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Depends on weigh of bike and riding conditions. Not everyone is going through the woods. Pogo on a street bike messes with the contact patch.
:LOL: sure
wtf do you think I only ride dirt bikes, I do go fast and go far motorcycles too ya know, always have,
probably since before you were born I'm guessing

 

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Discussion Starter · #22 ·
Depends on weigh of bike and riding conditions. Not everyone is going through the woods. Pogo on a street bike messes with the contact patch.
Are you saying that it makes sense to use thinner oil for off-road use, and thicker oil for street use? (I am also sure it's way more complicated and specific to the bike too.)
 

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Phew! I was a bit worried I'd made a mistake!

In terms of the guns though, I actually find it odd that people do own so many guns in the states. For me it's just a totally different situation, not that I'm really against them.

I have a friend in Alaska who owns a few guns. I'm hoping to visit her one day, I'd like to try shooting out!
When you say clean it like a gun to a North American they usually know exactly what you mean. I love guns, don't have much use for shooting them ever.
Skeet shooting is fun, that's where you launch clay discs into the air and try to take them out in mid flight with a shotgun, that's pretty cool and can be done in a controlled environment. Everybody should know how to handle a gun even if they never have need to use one. We were taught about guns as soon as we were old enough to start picking one up.
 

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Are you saying that it makes sense to use thinner oil for off-road use, and thicker oil for street use? (I am also sure it's way more complicated and specific to the bike too.)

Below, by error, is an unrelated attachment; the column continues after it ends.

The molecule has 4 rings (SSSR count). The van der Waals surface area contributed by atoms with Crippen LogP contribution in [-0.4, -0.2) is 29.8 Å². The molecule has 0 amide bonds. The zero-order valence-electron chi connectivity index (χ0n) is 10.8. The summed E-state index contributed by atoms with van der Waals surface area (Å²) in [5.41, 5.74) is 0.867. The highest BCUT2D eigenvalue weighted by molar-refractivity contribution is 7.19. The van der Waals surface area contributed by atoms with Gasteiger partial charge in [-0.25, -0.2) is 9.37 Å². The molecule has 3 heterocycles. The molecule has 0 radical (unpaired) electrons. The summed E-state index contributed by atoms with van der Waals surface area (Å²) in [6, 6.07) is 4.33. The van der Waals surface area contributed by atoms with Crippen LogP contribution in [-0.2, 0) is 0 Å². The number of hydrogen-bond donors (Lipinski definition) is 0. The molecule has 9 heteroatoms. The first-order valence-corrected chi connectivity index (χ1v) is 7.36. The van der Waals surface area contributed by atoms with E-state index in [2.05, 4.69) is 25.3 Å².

No, all I'm saying is I hear of people going to 20 weight oil thinking it will make the suspension work better and most forks are not designed for 20 weight oil. ... I run 7 weight and it works for me on all my bikes ymmv. I expect lots of bikes run 10 weight and even more motorcycle riders have never changed their fork oil, so they are riding on the original sludge mixed with some water and bits of aluminum powder.
 

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Your motorcycle rides on the springs, your shock only dampens the spring movement, you don't want to kill that movement. Compression dampening is a poor substitute for the wrong spring or preload. Not a lot of motorcycles have adjustable rebound and compression dampening adjusters, only top line forks have that. Put thick oil in those forks and your range of adjustment just went to full retard.
... always best to start out what the factory manual states for your bike and work from there.
 

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Discussion Starter · #26 ·
No, all I'm saying is I hear of people going to 20 weight oil thinking it will make the suspension work batter and most forks are not designed for 20 weight oil. ... I run 7 weight and it works for me on all my bikes ymmv. I expect lots of bikes run 10 weight and even more motorcycle riders have never changed their fork oil, so they are riding on the original sludge mixed with some water and bits of aluminum powder.
Time to dig through the service history and see if my bikes ever had fresh fork oil, it's 20 years old so I'm hoping it has!

Speaking of which, what's a good rough time interval for replacing fork oil? (As with all fluids I can imagine it depends on mileage, application and more.)
 

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I ride my trials bikes a Lot, so for the competition bikes seasonally which is 4 times a year, for my street bikes seasonally translates to once a year.

... that's about the same interval as I change the engine and transmission oil too.
 

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Brake fluid flush every 2 or 3 years tops if the bike is stored outside.
We live in a very humid environment, no deserts here, riders in somewhere like Utah or Arizona likely have far less concern.

If your brakes ever stick on when they get hot and repeatedly need bleeding, change out your brake fluid, you have water in it, unless you have Dot5 brakes, then it's less likely to have moisture in the brakes because Dot 5 is not ethyl glycol based